Our Approach

The groups are protecting farms and forests and restoring degraded streams. Incentives in the Highlands Water Protection and Planning Act (which encourages certain zoning policies and 300-foot-wide stream buffers) will create additional opportunities for protection and restoration. The groups plan a regional conference to showcase projects, explore new concepts, and promote a watershed ethic compatible with development.

Accomplishments to date: The partners have initiated projects that will protect 2,600 acres of land. They have restored 930 acres and monitored 26 sites for water quality. They developed tools to calculate the costs of floodplain development, track microbial pollutants, and provide guidance on easements and stewardship to help conservation organizations and municipalities. The groups also nurtured partnerships with public and nonprofit agencies that they will leverage in the coming years.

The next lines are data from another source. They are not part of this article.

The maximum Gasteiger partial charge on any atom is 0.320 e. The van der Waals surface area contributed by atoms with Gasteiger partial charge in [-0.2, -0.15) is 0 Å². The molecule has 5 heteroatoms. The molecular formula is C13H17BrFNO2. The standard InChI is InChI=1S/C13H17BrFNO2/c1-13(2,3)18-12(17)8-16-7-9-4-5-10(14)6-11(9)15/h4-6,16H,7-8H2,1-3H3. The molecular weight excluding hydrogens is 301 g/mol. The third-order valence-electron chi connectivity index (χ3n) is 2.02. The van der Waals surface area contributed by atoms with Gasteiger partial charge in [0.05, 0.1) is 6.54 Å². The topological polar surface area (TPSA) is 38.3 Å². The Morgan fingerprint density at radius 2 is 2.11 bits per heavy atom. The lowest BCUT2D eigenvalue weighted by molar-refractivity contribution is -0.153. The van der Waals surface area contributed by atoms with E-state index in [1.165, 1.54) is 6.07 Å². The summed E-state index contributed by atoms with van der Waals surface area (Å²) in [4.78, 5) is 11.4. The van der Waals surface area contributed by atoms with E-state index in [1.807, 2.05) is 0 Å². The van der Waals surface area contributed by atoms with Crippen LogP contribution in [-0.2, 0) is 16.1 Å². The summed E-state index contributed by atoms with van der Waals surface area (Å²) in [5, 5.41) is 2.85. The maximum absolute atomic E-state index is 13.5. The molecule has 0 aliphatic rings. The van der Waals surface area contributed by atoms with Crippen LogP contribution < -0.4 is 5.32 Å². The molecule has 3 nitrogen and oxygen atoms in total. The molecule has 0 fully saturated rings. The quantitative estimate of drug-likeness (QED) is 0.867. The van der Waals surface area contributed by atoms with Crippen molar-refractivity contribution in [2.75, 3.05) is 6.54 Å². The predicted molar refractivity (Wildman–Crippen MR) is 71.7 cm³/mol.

Projected outcomes: The conservation groups expect to permanently protect 2,600 acres of forested land and 12 miles of forested stream buffers. They will restore or enhance another 3,800 acres, restore 4.5 miles of forested riparian buffers, restore 8.2 miles of stream hydrology, and treat 5.5 acres with green stormwater infrastructure. The partners plan to help 13 municipalities conform to the Highlands Water Protection and Planning Act requirements and will work with several others to improve their codes and ordinances relating to stormwater and land protection.